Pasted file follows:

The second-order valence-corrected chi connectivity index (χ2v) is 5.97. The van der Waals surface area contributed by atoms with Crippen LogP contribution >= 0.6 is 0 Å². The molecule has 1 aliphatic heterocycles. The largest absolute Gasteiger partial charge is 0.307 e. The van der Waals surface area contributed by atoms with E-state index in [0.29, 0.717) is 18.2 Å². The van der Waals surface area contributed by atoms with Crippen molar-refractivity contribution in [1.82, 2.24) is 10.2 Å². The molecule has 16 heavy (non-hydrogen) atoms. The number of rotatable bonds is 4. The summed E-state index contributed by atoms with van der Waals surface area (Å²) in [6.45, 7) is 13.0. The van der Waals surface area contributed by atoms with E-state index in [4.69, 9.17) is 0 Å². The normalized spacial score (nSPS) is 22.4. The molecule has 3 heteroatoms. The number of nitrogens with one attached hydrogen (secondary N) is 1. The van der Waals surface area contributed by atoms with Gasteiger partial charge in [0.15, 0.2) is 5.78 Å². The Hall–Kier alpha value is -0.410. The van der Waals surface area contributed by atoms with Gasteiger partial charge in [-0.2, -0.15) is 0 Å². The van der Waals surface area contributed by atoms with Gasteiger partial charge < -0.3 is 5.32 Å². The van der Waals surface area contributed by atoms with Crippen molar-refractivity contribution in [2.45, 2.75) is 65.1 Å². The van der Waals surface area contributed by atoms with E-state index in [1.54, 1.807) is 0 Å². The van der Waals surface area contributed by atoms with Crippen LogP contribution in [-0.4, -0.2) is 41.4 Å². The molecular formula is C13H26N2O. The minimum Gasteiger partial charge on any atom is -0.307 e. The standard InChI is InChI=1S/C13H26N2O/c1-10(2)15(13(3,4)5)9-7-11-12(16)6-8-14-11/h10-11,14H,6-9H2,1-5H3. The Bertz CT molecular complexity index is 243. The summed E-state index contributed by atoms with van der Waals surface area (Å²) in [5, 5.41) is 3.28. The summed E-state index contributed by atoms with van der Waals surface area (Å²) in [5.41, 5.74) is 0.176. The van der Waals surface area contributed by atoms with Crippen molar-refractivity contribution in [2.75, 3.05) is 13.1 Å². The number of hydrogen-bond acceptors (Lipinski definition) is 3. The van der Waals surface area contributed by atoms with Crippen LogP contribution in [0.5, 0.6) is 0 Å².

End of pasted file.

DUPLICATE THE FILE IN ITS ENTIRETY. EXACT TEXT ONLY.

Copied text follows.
The second-order valence-corrected chi connectivity index (χ2v) is 5.97. The van der Waals surface area contributed by atoms with Crippen LogP contribution >= 0.6 is 0 Å². The molecule has 1 aliphatic heterocycles. The largest absolute Gasteiger partial charge is 0.307 e. The van der Waals surface area contributed by atoms with E-state index in [0.29, 0.717) is 18.2 Å². The van der Waals surface area contributed by atoms with Crippen molar-refractivity contribution in [1.82, 2.24) is 10.2 Å². The molecule has 16 heavy (non-hydrogen) atoms. The number of rotatable bonds is 4. The summed E-state index contributed by atoms with van der Waals surface area (Å²) in [6.45, 7) is 13.0. The van der Waals surface area contributed by atoms with E-state index in [4.69, 9.17) is 0 Å². The normalized spacial score (nSPS) is 22.4. The molecule has 3 heteroatoms. The number of nitrogens with one attached hydrogen (secondary N) is 1. The van der Waals surface area contributed by atoms with Gasteiger partial charge in [0.15, 0.2) is 5.78 Å². The Hall–Kier alpha value is -0.410. The van der Waals surface area contributed by atoms with Gasteiger partial charge in [-0.2, -0.15) is 0 Å². The van der Waals surface area contributed by atoms with Gasteiger partial charge < -0.3 is 5.32 Å². The van der Waals surface area contributed by atoms with Crippen molar-refractivity contribution in [2.45, 2.75) is 65.1 Å². The van der Waals surface area contributed by atoms with E-state index in [1.54, 1.807) is 0 Å². The van der Waals surface area contributed by atoms with Crippen LogP contribution in [-0.4, -0.2) is 41.4 Å². The molecular formula is C13H26N2O. The minimum Gasteiger partial charge on any atom is -0.307 e. The standard InChI is InChI=1S/C13H26N2O/c1-10(2)15(13(3,4)5)9-7-11-12(16)6-8-14-11/h10-11,14H,6-9H2,1-5H3. The Bertz CT molecular complexity index is 243. The summed E-state index contributed by atoms with van der Waals surface area (Å²) in [5, 5.41) is 3.28. The summed E-state index contributed by atoms with van der Waals surface area (Å²) in [5.41, 5.74) is 0.176. The van der Waals surface area contributed by atoms with Crippen molar-refractivity contribution in [2.75, 3.05) is 13.1 Å². The number of hydrogen-bond acceptors (Lipinski definition) is 3. The van der Waals surface area contributed by atoms with Crippen LogP contribution in [0.5, 0.6) is 0 Å².